News Release

Mortality burden of liver cancer in China: an observational study from 2008 to 2020

Peer-Reviewed Publication

Xia & He Publishing Inc.

Mortality Burden of Liver Cancer in China: An Observational Study From 2008 to 2020


Liver cancer mortality rates declined in China from 2008 to 2020. Future interventions to control liver cancer mortality need to focus on people of male sex, older age, and living in rural areas or less developed provinces.

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Credit: Huixin Liu, Xiaoxiao Wang, Lijun Wang, Peng Yin, Feng Liu, Lai Wei, Yu Wang, Maigeng Zhou, Jinlei Qi, Huiying Rao

Background and Aims

China accounts for nearly half of liver cancer deaths globally. A better understanding of the current liver cancer mortality will be helpful to establishing priorities for intervention and to decreasing the disease burden of liver cancer. The study aimed to explore and predict the mortality burden of liver cancer in China.



Data were extracted from the Disease Surveillance Point system of the Chinese Center for Disease Control and Prevention from 2008 to 2020. Crude and age-standardized liver cancer mortality rates were reported by sex, urban or rural residence, and region. Trends in liver cancer mortality rates from 2008 to 2020 were estimated as average annual percentage change (AAPC). The changing trend of live cancer mortality in the future is also predicted.



In 2020, the crude mortality of liver cancer was 25.57/100,000, and males and people lived in rural areas had higher age-standardized liver cancer mortality rates than females and people lived in people in urban areas. Crude mortality and age-standardized mortality rates in southwest provinces (Guangxi, Sichuan, Tibet) and in a northeast province (Heilongjiang) were higher than that in other provinces, and age-specific mortality rates increased with age. From 2008 to 2020, liver cancer mortality rates decreased, but people under 50 years of age had a higher AAPC than those over 50 years of age, possibly because of the adoption of hepatitis B virus vaccination in newborns and children. Furthermore, the mortality of liver cancer in 2021–2030 is predicted to have a downward trend.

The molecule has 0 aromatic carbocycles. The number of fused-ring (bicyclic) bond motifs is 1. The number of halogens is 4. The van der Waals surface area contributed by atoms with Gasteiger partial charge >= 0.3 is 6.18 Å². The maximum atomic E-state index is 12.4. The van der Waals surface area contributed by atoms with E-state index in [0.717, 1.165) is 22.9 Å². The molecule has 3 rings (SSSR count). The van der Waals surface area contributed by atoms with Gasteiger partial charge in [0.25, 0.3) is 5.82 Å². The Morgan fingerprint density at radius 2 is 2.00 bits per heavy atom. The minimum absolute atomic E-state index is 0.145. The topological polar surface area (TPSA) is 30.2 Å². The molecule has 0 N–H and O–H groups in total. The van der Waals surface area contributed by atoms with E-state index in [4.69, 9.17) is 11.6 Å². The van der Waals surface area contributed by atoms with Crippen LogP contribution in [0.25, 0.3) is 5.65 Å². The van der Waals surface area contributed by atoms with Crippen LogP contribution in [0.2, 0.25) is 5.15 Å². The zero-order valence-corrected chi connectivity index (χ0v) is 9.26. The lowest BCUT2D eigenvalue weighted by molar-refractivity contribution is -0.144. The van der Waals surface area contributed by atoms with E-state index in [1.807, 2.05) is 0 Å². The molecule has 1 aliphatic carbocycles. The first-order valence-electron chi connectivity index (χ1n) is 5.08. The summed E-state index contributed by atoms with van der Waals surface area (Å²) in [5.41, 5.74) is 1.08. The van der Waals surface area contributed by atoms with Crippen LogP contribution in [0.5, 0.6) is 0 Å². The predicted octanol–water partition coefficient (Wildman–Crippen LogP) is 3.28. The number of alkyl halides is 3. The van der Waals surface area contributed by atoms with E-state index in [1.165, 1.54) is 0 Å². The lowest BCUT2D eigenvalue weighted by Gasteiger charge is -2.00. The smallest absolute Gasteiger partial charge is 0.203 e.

We conducted a long-term data analysis of liver cancer mortality in China from 2008 to 2020 using data from the CDC-DSPs. There was an overall decreasing trend of liver cancer mortality in China in the last decade except for people 50–59 years of age and females 75–79 and >85 years of age. A higher liver cancer mortality burden was observed in males, older people, and people living in rural areas or less developed provinces. In the future, interventions to control liver cancer mortality need to focus on these groups.


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The study was recently published in the Journal of Clinical and Translational Hepatology.

The Journal of Clinical and Translational Hepatology (JCTH) is owned by the Second Affiliated Hospital of Chongqing Medical University and published by XIA & HE Publishing Inc. JCTH publishes high quality, peer reviewed studies in the translational and clinical human health sciences of liver diseases. JCTH has established high standards for publication of original research, which are characterized by a study’s novelty, quality, and ethical conduct in the scientific process as well as in the communication of the research findings. Each issue includes articles by leading authorities on topics in hepatology that are germane to the most current challenges in the field. Special features include reports on the latest advances in drug development and technology that are relevant to liver diseases. Regular features of JCTH also include editorials, correspondences and invited commentaries on rapidly progressing areas in hepatology. All articles published by JCTH, both solicited and unsolicited, must pass our rigorous peer review process.

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